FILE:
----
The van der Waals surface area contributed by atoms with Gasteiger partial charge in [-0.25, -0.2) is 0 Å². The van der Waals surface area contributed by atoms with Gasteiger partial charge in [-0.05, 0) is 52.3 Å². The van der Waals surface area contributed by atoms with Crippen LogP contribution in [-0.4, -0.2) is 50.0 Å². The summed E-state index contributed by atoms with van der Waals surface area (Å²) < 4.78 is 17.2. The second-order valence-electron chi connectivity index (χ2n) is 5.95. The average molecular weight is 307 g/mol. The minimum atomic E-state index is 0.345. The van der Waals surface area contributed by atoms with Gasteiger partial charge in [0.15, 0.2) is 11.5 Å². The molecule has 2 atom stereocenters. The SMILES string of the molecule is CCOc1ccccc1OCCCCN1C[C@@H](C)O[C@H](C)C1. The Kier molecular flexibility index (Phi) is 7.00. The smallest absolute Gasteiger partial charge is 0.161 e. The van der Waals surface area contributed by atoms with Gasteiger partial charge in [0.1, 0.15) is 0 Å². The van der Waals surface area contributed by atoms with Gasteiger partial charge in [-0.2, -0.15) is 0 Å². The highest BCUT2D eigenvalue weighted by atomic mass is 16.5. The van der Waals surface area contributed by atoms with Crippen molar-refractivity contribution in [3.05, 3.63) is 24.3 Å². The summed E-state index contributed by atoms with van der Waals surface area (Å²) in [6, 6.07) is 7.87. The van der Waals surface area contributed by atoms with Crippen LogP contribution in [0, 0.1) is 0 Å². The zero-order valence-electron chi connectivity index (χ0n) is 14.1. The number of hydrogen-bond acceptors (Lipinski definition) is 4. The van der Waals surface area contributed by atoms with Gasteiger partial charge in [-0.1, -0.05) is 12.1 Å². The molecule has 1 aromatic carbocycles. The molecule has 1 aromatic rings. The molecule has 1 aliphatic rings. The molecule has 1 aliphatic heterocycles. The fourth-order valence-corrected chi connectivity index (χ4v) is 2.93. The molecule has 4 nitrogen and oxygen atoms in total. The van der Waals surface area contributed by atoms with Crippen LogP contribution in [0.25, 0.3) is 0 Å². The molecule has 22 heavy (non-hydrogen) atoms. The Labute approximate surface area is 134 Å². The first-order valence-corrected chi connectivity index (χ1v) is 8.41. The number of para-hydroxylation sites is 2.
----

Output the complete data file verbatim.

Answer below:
The van der Waals surface area contributed by atoms with Gasteiger partial charge in [-0.25, -0.2) is 0 Å². The van der Waals surface area contributed by atoms with Gasteiger partial charge in [-0.05, 0) is 52.3 Å². The van der Waals surface area contributed by atoms with Crippen LogP contribution in [-0.4, -0.2) is 50.0 Å². The summed E-state index contributed by atoms with van der Waals surface area (Å²) < 4.78 is 17.2. The second-order valence-electron chi connectivity index (χ2n) is 5.95. The average molecular weight is 307 g/mol. The minimum atomic E-state index is 0.345. The van der Waals surface area contributed by atoms with Gasteiger partial charge in [0.15, 0.2) is 11.5 Å². The molecule has 2 atom stereocenters. The SMILES string of the molecule is CCOc1ccccc1OCCCCN1C[C@@H](C)O[C@H](C)C1. The Kier molecular flexibility index (Phi) is 7.00. The smallest absolute Gasteiger partial charge is 0.161 e. The van der Waals surface area contributed by atoms with Gasteiger partial charge in [0.1, 0.15) is 0 Å². The van der Waals surface area contributed by atoms with Gasteiger partial charge in [-0.2, -0.15) is 0 Å². The highest BCUT2D eigenvalue weighted by atomic mass is 16.5. The van der Waals surface area contributed by atoms with Crippen molar-refractivity contribution in [3.05, 3.63) is 24.3 Å². The summed E-state index contributed by atoms with van der Waals surface area (Å²) in [6, 6.07) is 7.87. The van der Waals surface area contributed by atoms with Crippen LogP contribution in [0, 0.1) is 0 Å². The zero-order valence-electron chi connectivity index (χ0n) is 14.1. The number of hydrogen-bond acceptors (Lipinski definition) is 4. The van der Waals surface area contributed by atoms with Gasteiger partial charge in [-0.1, -0.05) is 12.1 Å². The molecule has 1 aromatic carbocycles. The molecule has 1 aromatic rings. The molecule has 1 aliphatic rings. The molecule has 1 aliphatic heterocycles. The fourth-order valence-corrected chi connectivity index (χ4v) is 2.93. The molecule has 4 nitrogen and oxygen atoms in total. The van der Waals surface area contributed by atoms with Crippen LogP contribution in [0.25, 0.3) is 0 Å². The molecule has 22 heavy (non-hydrogen) atoms. The Labute approximate surface area is 134 Å². The first-order valence-corrected chi connectivity index (χ1v) is 8.41. The number of para-hydroxylation sites is 2.